San Diego – The end of golf :(

The drive to San Diego is long – 353miles to be precise but it’s an interesting route and worth driving to experience the changes across the deserts. Going across the state line with California, the deserts are quite mountainous with large flat plans intersecting them. Then where the state line borders with Mexico at Yuma, the desert becomes one of rolling sand dunes. Then about 80 miles outside of San Diego the desert disappears into a range of mountains that look just like a load of rubble, dumped from the local building sites. Boulders of all shapes and sizes. Not surprisingly the range was called ‘Boulder Mountains’!

san-diego-suenson-taylor-008And into our final days – we can’t believe 4 weeks have already gone. Sven has been out playing golf at Torrey Pines. The final games he is allowed before the clubs get sent back to the UK and golf becomes a distant memory. Taking on the North course first, he got round in 82. Not a great score as the course is not that difficult.

san-diego-suenson-taylor-009But the putter was misbehaving so it got left at the bottom of the swimming pool overnight to teach it a lesson. The South course is altogether amore difficult challenge. A longer course with longer, thicker rough, narrow fairways and tiered greens. The putter was back on form but you have got to hit fairways. I spent most of the time hacking out of rough and chopping out of bunkers. An irritating 87 (because I played better than that). Debbie has been having spa treatments, getting her hair done and chilling by the pool, getting the first and last bit of sun, before flying south for late winter.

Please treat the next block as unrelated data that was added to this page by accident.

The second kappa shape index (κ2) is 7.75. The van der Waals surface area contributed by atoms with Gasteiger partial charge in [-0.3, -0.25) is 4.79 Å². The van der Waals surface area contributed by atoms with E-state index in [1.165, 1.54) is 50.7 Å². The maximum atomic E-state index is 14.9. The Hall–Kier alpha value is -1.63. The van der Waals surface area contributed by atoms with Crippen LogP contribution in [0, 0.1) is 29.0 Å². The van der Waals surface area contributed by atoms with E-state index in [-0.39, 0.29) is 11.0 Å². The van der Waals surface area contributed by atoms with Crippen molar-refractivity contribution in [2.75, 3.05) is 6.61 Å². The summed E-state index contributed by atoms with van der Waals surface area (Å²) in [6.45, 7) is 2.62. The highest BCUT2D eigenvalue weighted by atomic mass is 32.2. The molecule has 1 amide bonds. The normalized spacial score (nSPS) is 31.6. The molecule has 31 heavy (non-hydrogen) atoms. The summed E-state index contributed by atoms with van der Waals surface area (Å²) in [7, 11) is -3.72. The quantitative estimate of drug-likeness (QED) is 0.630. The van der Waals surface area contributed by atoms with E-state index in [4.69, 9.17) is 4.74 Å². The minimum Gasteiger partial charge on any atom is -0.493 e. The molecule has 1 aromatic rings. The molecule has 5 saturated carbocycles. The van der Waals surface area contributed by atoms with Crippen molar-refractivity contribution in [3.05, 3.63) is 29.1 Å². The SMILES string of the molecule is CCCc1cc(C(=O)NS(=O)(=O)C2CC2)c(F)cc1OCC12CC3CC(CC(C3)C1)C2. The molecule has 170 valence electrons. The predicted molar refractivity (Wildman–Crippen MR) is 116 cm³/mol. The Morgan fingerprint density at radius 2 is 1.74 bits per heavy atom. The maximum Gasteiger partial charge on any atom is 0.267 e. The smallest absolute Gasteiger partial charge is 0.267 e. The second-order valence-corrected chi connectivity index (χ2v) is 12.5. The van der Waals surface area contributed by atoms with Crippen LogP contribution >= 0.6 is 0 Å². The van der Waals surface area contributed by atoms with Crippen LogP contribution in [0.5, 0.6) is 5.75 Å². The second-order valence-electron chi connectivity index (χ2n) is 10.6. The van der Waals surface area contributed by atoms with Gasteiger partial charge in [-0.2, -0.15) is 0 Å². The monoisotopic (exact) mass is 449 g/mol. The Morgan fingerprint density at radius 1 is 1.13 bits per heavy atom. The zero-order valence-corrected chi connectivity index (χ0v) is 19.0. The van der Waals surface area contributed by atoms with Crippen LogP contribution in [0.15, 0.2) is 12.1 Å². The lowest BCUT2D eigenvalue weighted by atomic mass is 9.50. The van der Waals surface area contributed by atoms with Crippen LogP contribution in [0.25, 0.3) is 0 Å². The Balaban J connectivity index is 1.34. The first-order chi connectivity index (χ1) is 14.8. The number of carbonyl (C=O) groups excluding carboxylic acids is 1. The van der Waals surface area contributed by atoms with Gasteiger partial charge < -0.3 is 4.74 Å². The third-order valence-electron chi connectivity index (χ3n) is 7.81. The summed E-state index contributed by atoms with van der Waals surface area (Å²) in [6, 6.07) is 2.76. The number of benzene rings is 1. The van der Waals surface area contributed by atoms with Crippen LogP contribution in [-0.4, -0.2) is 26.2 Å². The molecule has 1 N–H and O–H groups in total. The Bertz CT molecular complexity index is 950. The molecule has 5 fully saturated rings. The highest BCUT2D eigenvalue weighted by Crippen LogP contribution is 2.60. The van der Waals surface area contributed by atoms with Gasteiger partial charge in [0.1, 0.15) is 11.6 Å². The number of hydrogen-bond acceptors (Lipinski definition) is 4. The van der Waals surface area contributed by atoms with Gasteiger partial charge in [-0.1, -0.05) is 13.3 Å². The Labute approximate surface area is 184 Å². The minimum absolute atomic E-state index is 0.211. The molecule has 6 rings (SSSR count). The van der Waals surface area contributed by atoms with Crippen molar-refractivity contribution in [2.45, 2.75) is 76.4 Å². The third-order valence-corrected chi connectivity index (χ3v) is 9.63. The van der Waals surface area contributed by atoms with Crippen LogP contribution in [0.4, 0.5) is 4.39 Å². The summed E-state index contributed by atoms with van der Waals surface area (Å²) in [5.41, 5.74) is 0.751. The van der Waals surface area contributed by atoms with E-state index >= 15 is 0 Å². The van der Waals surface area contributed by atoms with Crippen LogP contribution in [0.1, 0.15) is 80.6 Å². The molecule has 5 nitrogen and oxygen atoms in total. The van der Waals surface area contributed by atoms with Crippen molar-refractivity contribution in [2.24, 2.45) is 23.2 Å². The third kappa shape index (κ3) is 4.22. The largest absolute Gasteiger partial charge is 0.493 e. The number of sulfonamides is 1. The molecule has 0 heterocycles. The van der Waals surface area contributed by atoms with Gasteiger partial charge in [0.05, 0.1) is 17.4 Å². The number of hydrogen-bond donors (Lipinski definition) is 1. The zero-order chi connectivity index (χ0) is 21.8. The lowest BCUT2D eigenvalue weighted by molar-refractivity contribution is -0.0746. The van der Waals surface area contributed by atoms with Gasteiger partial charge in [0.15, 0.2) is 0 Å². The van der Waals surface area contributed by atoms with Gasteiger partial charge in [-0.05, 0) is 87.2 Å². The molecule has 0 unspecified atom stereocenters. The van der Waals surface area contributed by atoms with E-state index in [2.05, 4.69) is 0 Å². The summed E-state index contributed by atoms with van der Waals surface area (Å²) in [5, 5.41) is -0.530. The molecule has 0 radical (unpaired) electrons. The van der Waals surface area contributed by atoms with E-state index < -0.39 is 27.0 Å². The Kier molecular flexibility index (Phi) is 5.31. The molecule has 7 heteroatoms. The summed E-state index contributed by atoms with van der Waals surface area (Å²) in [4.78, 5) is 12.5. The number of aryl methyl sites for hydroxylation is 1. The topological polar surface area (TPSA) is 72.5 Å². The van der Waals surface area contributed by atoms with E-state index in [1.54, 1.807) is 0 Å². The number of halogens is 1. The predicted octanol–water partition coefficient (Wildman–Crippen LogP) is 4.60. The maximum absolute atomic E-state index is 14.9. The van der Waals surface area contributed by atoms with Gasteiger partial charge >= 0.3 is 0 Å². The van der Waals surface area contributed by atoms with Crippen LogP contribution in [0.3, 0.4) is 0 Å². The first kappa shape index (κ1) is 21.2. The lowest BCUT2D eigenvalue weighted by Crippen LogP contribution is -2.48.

San Diego is gorgeous, right on the Pacific Ocean. The place doesn’t feel like a city and while we haven’t spent any real time here we have toured the coastline around to the harbour and back again. The city consists of gentle hills covered in properties but nothing high-rise, so good views of the ocean and harbours for all.  We went for a walk along Mission Beach to take in our last experience of the South Californian beaches and tried to get out to the Cabrillo Monument on Point Loma, one of the smallest and most historic, and most visited (it gets more visitors than the Statue of Liberty in New York). san-diego-suenson-taylor-003This small monument is the place where the first European (Portuguese) reached California. Unfortunately, we were too late and were not able to pass the strict security points, despite Sven’s attempt to be arrested by taking a photo of the sunset!

We said farewell to the golf clubs, managed somehow to get all of our possessions we need for the next stage into our backpacks and a couple of day bags. As we left Torrey Pines we decided to see a local area, Del Mar, in all its summer Sunday glory and took an early lunch while considering the merits of us trying to surf!san-diego-suenson-taylor-006

Our drive back to Los Angeles was a fitting one in that we took the Pacific Coast Highway, Hwy1, North to see the beach towns of Los Angeles – Laguna, Newport, Huntington, Long, Redondo – to name a few along this 80 mile stretch.

Tomorrow: Ecuador!


San Diego – The end of golf :(
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